On the cost side of the equation, we disagree with the FDA's inclusion of conventionally measured consumer surplus as a measure of smokers’ loss of welfare when, induced by GWLs, they quit smoking. The conventional measure may apply reasonably to a small subset of smokers, but we conclude that that subset represents no more than 20% of smokers, namely those who (1) started smoking as adults (or started after age 17 and became addicted after age 18), (2) are well (if not fully) informed about the consequences of smoking, (3) have no desire to quit, and of course (4) are somehow induced to quit seemingly against their will by the GWLs. (Their quitting in response to the GWLs would suggest that they value being non-smokers more than continuing to smoke. It is difficult to understand how this represents a loss of welfare.)
The net effect of these limitations in the FDA's analysis is a substantial, even dramatic underestimation of the net benefits of the GWL regulation. We hope that our review will assist the FDA in improving subsequent analyses of the benefits and costs of the GWL regulation. Further, we hope that the many observations we make herein that apply more generally to tobacco product regulation will prove useful to the FDA as it develops benefit-cost analyses of future proposed regulations. Tobacco consumption is the leading cause of preventable premature death in our society, claiming nearly half a million US citizens’ lives annually. The FDA is charged with the critical responsibility of regulating the panoply of products that caused this devastation. They should do so in a manner that benefits the public at a reasonable cost. The FDA's proper evaluation of the benefits and costs of proposed regulations is essential to ensure this outcome.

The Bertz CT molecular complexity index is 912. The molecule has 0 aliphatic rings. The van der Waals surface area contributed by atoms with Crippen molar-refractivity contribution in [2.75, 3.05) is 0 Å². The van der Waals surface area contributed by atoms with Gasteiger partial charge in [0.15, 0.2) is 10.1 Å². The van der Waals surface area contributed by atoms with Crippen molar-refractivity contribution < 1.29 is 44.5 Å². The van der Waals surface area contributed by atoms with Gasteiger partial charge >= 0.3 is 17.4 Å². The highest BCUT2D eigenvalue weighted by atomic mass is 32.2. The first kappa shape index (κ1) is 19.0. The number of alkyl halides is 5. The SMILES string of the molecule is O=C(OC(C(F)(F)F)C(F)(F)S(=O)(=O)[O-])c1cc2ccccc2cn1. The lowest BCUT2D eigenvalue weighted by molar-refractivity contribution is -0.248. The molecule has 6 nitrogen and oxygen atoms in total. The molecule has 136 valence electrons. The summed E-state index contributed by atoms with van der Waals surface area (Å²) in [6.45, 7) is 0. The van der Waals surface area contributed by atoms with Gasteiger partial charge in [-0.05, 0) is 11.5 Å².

What this paper adds
The Food and Drug Administration (FDA) is required to do a regulatory impact analysis assessing the costs and benefits of its tobacco products and other regulations.
Assessing the costs and benefits of tobacco product regulation raises a number of difficult questions, given that tobacco is unlike other consumer goods and in view of the limited understanding of addiction and the health consequences of tobacco use among potential users, the fact that most initiation occurs during adolescence, and the biases inherent in tobacco use decisions. How to account for these and other factors in the assessment of costs and benefits is controversial.
This paper provides a critical review of the approach the FDA used in its proposed and final graphic warning label rule, and includes recommendations on how to improve this analysis in ways that account for the differences between tobacco use and consumption of most consumer products.
Acknowledgements The authors thank Angela McGowan, senior programme officer at the Foundation and Jean Steppe for their assistance. This article has previously published on tobacconomics.org.
Contributors FJC and KEW conceptualised this report. KEW obtained funding and organised the meeting that led to the report. All authors provided inputs at this meeting, and JG, DA and WM provided written inputs following the meeting. FJC produced multiple drafts of the report based on the discussions at the meeting and subsequent written inputs. All authors provided input on the draft report and all read and approved the final report.
Funding This work was supported by grant #71484 from the Robert Wood Johnson Foundation in Princeton, New Jersey.
Competing interests None.
Provenance and peer review Not commissioned; internally peer reviewed.